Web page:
a plurality of mutually parallel passageway means extending in a substantially vertical direction when such device is located adjacent said masonry wall surface, said passageway means each having a cross-sectional area sufficiently small to substantially prevent passage of uncured mortar therethrough but of sufficient cross-sectional area to permit passage of moisture therethrough.
6. A kit for affixing a mortar collecting device to
a masonry wall, comprising:
a mortar collecting device, said device comprising:
(i) a substantially planar end surface adapted for placement against masonry brick wall;
(ii) upper surface means adapted to collect excess mortar falling thereon;
(iii) a plurality of mutually parallel first passageway means extending in a substantially vertical direction when such device is located adjacent said masonry wall surface, said first passageway means having a cross-sectional area sufficiently small to substantially prevent passage of uncured mortar therethrough but of sufficient cross-sectional area to permit passage of moisture therethrough;
connection means for affixing said mortar collecting device to said wall.
7. The kit as claimed in claim 6 said mortar collecting device further comprising first passageway means extending through said device substantially perpendicular to the plane of said end surface, said connection means further comprising:
(i) a head portion of a size sufficient to prevent passage through said passageway means;
(ii) a stem portion affixed at one end to said head portion, said stem portion at an end opposite said head portion adapted to be inserted through said first passageway means in said mortar collecting device and into uncured mortar in said masonry wall thereby cementing said connecting means intermediate masonry on said masonry wall and affixing said mortar connecting device to said masonry wall.
8. The mortar collecting device as claimed in claim 4, wherein said device is comprised of a polyethylene plastic.
9. In a wall construction having an outer masonry wall constructed by laying of masonry with mortar and including weep-hole ventilation means through the wall, said outer masonry wall spaced from an inner wall, the improvement comprising:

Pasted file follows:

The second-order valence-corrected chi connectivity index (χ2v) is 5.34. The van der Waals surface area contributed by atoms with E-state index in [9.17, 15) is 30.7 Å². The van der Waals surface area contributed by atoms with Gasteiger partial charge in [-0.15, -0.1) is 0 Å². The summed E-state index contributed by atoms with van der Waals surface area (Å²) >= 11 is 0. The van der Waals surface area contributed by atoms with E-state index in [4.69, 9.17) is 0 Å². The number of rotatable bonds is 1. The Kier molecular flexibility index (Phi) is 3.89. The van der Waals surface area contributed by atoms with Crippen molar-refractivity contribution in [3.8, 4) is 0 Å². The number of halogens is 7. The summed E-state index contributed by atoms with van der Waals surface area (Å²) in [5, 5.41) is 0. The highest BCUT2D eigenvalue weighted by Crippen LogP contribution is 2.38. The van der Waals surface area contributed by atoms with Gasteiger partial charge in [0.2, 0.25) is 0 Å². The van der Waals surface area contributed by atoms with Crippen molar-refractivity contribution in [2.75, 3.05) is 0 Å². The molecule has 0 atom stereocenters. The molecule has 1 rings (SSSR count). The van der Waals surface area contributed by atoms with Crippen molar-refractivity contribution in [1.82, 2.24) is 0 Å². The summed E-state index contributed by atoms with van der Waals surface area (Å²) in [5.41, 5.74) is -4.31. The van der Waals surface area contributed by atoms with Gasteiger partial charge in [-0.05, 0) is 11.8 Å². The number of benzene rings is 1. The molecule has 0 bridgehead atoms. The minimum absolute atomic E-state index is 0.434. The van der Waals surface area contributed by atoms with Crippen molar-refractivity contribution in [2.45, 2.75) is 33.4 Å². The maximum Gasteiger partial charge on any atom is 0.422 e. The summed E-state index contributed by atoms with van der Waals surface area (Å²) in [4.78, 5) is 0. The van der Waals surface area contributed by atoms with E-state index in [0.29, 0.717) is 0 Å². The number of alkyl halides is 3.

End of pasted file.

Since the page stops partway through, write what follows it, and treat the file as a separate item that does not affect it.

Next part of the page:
a plurality of mortar collecting means secured between the outer masonry wall and the inner wall at a height above the weep-hole ventilation means,
said mortar collecting means disposed in two horizontal upper and lower rows with a vertical space therebetween, each mortar collecting means spaced by horizontal spaces from adjacent mortar collecting means of the same row, the mortar collecting means of the lower row located vertically below the horizontal spaces spacing the mortar collecting means of the upper row,
said mortar collecting means each having upper surface means to retain mortar falling thereon with the upper surface means of all the mortar collecting means cumulatively to catch and retain thereon substantially all mortar falling between the masonry wall and the inner wall,
said vertical space and the horizontal spaces providing passageways for free passage of air and water downward between the mortar collecting means to the weep-hole ventilation means.
10. The improved wall construction of claim 9 wherein said upper surface means retain mortar falling thereon but shed water falling thereon.
11. The improved wall construction of claim 10 wherein said mortar collecting means of the second row have a horizontal extent substantially corresponding to the horizontal extent of the horizontal spaces spacing the mortar collecting means of the upper row.
12. In a wall construction having an outer masonry wall constructed by laying of masonry with mortar and including weep-hole ventilation means through the wall, said outer masonry wall spaced from an inner wall, the improvement comprising:
a plurality of mortar collecting means secured between the outer masonry wall and the inner wall at a height above the weep-hole ventilation means,
said mortar collecting means disposed in vertically spaced horizontal rows with a vertical space between each row, each mortar collecting means spaced by horizontal spaces from adjacent mortar collecting means of the same row, the mortar collecting means of one row staggered horizontally relative to the mortar collecting means of the other rows with the mortar collecting means of a lowermost row located vertically below the horizontal spaces spacing the mortar collecting means of the rows thereabove,